When a couple decides to divorce, many things need to be discussed, such as child custody, child support, and property division. In some cases, alimony also comes into play. Alimony is when one spouse financially supports the other, either throughout the divorce process or for some time after the divorce is finalized.
Alimony is a form of spousal support, and it is ordered by a judge to help maintain the standard of living established during the marriage. As you can probably guess, the spouse who earns less money is the one who typically receives alimony payments.
What Types of Alimony are Available in Georgia?
Temporary alimony is granted in cases where one spouse needs financial support throughout the divorce process. The divorce process can take anywhere from a few months to over a year, which means the lesser earning spouse will need time to adjust to living off a single source of income. Temporary alimony does not guarantee alimony after the divorce is complete; therefore, an order for permanent alimony would have to be introduced if support is to continue after the divorce is finalized in court.
Permanent alimony can be ordered for any reasonable length of time, and a judge will make that decision based on the unique circumstances of the relationship. There are two types of permanent alimony: lump-sum alimony and periodic alimony. As the names suggest, lump-sum alimony is paid all at once, and periodic alimony is paid in installments, usually on a monthly basis. There are several factors the Court will consider when determining the amount of alimony a spouse should receive. Ultimately, the goal is for the lower-earning spouse to become self-supporting, therefore no longer needing alimony payments.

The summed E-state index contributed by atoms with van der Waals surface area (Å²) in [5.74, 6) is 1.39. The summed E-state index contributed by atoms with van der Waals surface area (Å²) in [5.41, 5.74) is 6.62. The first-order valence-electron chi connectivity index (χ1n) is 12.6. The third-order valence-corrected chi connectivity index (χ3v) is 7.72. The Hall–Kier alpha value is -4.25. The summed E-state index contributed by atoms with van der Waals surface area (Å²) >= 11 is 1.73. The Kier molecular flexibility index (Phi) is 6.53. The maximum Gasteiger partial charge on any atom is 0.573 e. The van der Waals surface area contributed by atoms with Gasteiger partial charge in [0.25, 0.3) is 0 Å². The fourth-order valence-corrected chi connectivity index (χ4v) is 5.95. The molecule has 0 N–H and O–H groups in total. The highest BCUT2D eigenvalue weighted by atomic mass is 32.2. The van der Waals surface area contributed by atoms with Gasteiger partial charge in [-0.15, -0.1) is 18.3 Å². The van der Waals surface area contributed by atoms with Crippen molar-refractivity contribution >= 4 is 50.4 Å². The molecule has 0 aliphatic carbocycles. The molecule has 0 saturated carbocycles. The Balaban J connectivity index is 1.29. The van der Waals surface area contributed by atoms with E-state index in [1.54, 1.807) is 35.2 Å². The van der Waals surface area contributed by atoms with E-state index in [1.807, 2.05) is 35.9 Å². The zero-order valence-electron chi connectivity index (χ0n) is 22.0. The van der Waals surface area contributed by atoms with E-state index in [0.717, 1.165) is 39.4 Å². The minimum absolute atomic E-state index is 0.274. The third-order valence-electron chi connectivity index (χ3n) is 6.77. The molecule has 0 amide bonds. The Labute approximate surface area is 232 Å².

Qualifying for Alimony
Either spouse can petition for alimony, but before a judge awards it, they must find that one spouse truly needs the support and the other has the means to pay. The following factors are considered when determining whether alimony will be paid and how much:
- the marital standard of living
- length of the marriage
- age, physical, and emotional health
- financial resources
- contributions to the marriage, including childcare, education, and career-building of the other spouse
- financial conditions of each spouse
Georgia courts consider whether one spouse’s marital misconduct caused the marriage to collapse. In fact, adultery is a bar to alimony, so if it is proven that a spouse committed adultery, he or she is not entitled to alimony.
The best way to ensure you have all your bases covered in your fight for alimony is through the help of an experienced attorney. Before you finalize your divorce, seek guidance. Consult J.G. Boyd Law today.
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